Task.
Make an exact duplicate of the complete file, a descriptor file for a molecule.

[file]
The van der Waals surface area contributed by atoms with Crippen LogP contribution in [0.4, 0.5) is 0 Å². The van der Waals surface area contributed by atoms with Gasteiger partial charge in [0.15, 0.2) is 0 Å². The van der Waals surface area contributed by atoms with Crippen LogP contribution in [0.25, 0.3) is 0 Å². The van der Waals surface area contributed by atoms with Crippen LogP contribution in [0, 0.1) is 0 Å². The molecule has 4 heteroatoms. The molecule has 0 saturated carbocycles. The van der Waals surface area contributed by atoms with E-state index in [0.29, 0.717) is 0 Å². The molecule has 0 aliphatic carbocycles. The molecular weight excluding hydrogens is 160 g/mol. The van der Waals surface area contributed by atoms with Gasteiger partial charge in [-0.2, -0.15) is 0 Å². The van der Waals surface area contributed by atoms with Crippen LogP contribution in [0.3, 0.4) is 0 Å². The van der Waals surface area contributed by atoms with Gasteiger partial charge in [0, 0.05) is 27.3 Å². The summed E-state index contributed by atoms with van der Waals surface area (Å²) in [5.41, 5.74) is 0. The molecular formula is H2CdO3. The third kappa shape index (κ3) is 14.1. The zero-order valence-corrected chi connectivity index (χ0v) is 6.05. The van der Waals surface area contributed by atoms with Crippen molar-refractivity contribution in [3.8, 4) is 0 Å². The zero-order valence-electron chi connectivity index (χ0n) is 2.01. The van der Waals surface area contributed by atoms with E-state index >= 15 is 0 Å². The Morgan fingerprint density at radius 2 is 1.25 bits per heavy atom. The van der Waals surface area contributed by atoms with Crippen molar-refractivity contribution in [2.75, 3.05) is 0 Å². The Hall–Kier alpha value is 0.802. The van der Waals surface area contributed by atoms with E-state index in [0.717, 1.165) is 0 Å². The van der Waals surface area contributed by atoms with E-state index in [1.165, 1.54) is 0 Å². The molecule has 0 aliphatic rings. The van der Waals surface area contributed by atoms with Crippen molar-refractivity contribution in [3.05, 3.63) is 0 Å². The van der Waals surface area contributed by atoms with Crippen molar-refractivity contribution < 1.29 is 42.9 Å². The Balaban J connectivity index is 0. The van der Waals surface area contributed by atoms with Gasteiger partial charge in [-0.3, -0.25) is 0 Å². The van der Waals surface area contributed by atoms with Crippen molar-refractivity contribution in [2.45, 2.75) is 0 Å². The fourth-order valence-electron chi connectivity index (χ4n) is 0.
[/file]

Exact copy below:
The van der Waals surface area contributed by atoms with Crippen LogP contribution in [0.4, 0.5) is 0 Å². The van der Waals surface area contributed by atoms with Gasteiger partial charge in [0.15, 0.2) is 0 Å². The van der Waals surface area contributed by atoms with Crippen LogP contribution in [0.25, 0.3) is 0 Å². The van der Waals surface area contributed by atoms with Crippen LogP contribution in [0, 0.1) is 0 Å². The molecule has 4 heteroatoms. The molecule has 0 saturated carbocycles. The van der Waals surface area contributed by atoms with E-state index in [0.29, 0.717) is 0 Å². The molecule has 0 aliphatic carbocycles. The molecular weight excluding hydrogens is 160 g/mol. The van der Waals surface area contributed by atoms with Gasteiger partial charge in [-0.2, -0.15) is 0 Å². The van der Waals surface area contributed by atoms with Crippen LogP contribution in [0.3, 0.4) is 0 Å². The van der Waals surface area contributed by atoms with Gasteiger partial charge in [0, 0.05) is 27.3 Å². The summed E-state index contributed by atoms with van der Waals surface area (Å²) in [5.41, 5.74) is 0. The molecular formula is H2CdO3. The third kappa shape index (κ3) is 14.1. The zero-order valence-corrected chi connectivity index (χ0v) is 6.05. The van der Waals surface area contributed by atoms with Crippen molar-refractivity contribution in [3.8, 4) is 0 Å². The zero-order valence-electron chi connectivity index (χ0n) is 2.01. The van der Waals surface area contributed by atoms with E-state index >= 15 is 0 Å². The Morgan fingerprint density at radius 2 is 1.25 bits per heavy atom. The van der Waals surface area contributed by atoms with Crippen molar-refractivity contribution in [2.75, 3.05) is 0 Å². The Hall–Kier alpha value is 0.802. The van der Waals surface area contributed by atoms with E-state index in [0.717, 1.165) is 0 Å². The van der Waals surface area contributed by atoms with E-state index in [1.165, 1.54) is 0 Å². The molecule has 0 aliphatic rings. The van der Waals surface area contributed by atoms with Crippen molar-refractivity contribution in [3.05, 3.63) is 0 Å². The van der Waals surface area contributed by atoms with Crippen molar-refractivity contribution < 1.29 is 42.9 Å². The Balaban J connectivity index is 0. The van der Waals surface area contributed by atoms with Gasteiger partial charge in [-0.3, -0.25) is 0 Å². The van der Waals surface area contributed by atoms with Crippen molar-refractivity contribution in [2.45, 2.75) is 0 Å². The fourth-order valence-electron chi connectivity index (χ4n) is 0.